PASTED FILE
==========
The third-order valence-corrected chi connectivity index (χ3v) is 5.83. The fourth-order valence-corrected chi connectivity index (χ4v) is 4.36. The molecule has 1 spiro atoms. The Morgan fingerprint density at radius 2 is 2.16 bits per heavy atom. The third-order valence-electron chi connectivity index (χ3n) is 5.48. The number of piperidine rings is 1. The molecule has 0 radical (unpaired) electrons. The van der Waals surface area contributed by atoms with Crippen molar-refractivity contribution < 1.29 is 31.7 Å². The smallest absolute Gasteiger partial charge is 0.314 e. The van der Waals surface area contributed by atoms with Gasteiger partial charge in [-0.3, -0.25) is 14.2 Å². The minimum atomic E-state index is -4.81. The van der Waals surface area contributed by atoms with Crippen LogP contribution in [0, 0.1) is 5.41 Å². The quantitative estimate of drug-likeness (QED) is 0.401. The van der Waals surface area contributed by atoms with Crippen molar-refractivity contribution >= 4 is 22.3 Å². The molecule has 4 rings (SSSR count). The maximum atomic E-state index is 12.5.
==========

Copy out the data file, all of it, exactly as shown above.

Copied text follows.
The third-order valence-corrected chi connectivity index (χ3v) is 5.83. The fourth-order valence-corrected chi connectivity index (χ4v) is 4.36. The molecule has 1 spiro atoms. The Morgan fingerprint density at radius 2 is 2.16 bits per heavy atom. The third-order valence-electron chi connectivity index (χ3n) is 5.48. The number of piperidine rings is 1. The molecule has 0 radical (unpaired) electrons. The van der Waals surface area contributed by atoms with Crippen molar-refractivity contribution < 1.29 is 31.7 Å². The smallest absolute Gasteiger partial charge is 0.314 e. The van der Waals surface area contributed by atoms with Gasteiger partial charge in [-0.3, -0.25) is 14.2 Å². The minimum atomic E-state index is -4.81. The van der Waals surface area contributed by atoms with Crippen LogP contribution in [0, 0.1) is 5.41 Å². The quantitative estimate of drug-likeness (QED) is 0.401. The van der Waals surface area contributed by atoms with Crippen molar-refractivity contribution >= 4 is 22.3 Å². The molecule has 4 rings (SSSR count). The maximum atomic E-state index is 12.5.